It’s clear the world we live in has transformed dramatically since the days of Daniel. Critics mock this idea. They say, “Oh, Jesus is coming back, is He? Christians have been saying that for 2,000 years. Yet, the world goes on just the same as it ever has. What’s so different now?” This is the same argument Peter warned about almost 2,000 years ago (2 Peter 3:3-4). But it’s an absurd argument.
Do you believe the world of today is “the same as it’s always been”? I don’t. For centuries after the crucifixion of Jesus, the world was very much the same. Not one of the signs of the Second Coming Jesus and the prophets said to look for was present. But today?
It’s clear travel and knowledge have exploded. And all the signs Jesus and the prophets said to look for are present. They include, but aren’t limited to:
- The restoration of Israel (Jeremiah 23:7-8; Isaiah 11:11-12)
- The Jewish people in possession of Jerusalem (Luke 21:24-28)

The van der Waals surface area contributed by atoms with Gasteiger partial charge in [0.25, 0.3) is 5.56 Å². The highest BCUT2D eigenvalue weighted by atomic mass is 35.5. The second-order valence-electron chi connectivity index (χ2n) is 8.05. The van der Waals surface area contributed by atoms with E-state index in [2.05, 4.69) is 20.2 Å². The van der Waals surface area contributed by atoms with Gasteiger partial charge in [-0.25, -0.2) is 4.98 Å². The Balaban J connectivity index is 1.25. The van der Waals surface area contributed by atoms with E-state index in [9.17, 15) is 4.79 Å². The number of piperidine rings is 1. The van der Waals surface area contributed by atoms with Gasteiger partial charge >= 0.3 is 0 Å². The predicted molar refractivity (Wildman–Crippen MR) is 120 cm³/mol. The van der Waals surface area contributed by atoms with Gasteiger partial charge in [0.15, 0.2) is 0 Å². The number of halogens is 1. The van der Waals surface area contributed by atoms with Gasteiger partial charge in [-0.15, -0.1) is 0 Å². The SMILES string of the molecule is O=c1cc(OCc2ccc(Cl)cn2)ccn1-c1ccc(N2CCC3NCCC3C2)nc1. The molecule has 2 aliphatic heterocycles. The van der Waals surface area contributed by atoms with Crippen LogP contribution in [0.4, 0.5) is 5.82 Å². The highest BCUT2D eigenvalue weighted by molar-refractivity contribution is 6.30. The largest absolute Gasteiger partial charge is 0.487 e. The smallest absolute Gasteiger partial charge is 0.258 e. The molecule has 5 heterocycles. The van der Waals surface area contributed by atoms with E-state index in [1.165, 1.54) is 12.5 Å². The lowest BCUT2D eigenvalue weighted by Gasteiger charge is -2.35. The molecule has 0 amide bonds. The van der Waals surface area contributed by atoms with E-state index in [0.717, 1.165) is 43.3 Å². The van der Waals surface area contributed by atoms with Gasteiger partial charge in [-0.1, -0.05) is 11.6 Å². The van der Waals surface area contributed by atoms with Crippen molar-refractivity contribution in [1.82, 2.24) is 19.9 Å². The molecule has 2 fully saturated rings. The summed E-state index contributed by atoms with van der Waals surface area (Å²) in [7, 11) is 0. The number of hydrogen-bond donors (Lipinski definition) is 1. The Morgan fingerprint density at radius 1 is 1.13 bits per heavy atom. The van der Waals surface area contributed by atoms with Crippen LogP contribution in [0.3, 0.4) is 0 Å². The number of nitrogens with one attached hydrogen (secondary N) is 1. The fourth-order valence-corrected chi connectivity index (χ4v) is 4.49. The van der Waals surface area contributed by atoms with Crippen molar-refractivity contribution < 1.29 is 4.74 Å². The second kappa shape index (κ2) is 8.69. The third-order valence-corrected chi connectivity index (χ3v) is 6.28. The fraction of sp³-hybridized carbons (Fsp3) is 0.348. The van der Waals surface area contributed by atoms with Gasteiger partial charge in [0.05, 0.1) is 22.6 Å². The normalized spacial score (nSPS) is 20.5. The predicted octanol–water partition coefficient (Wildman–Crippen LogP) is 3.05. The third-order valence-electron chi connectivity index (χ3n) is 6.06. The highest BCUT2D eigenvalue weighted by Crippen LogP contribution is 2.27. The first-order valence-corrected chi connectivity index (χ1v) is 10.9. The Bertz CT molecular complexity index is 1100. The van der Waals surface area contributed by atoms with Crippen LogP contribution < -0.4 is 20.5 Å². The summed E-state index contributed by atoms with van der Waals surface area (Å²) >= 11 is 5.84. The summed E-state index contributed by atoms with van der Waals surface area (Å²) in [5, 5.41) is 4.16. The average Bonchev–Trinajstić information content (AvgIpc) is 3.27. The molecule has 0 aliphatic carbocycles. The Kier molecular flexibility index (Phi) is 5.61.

- The global spread of the Gospel (Matthew 24:14)
- Israel surrounded by enemies (Psalm 83:4-12; Ezekiel 11:14-17; Ezekiel 35:10)
- Israel fielding a great army (Ezekiel 37:10; Zechariah 12:6,8)
- The rise of a United Europe (Daniel 2; Daniel 7; Revelation 17)
- The rise of the Gog of Magog alliance (Ezekiel 38:8; Ezekiel 39:27)
- Increased calls for global government (Revelation 13:7)
- People acting the way Paul said they would act (2 Timothy 3:1-5)
- Widespread ridicule of the Second Coming (2 Peter 3:3-4)
These signs point to the soon return of Jesus. He’s right at the door. Jesus told us to “look up” when we see all these signs converge (Luke 21:28), and they’re converging right now. That means we’re on the cusp of the end times, and the Second Coming of Jesus Christ is close at hand.
Britt Gillette is author of the free ebook Coming to Jesus as well as the books Signs of the Second Coming, Racing Toward Armageddon, and The End Times. Receive his book 7 Signs of the End Times for free when you sign up for his monthly newsletter.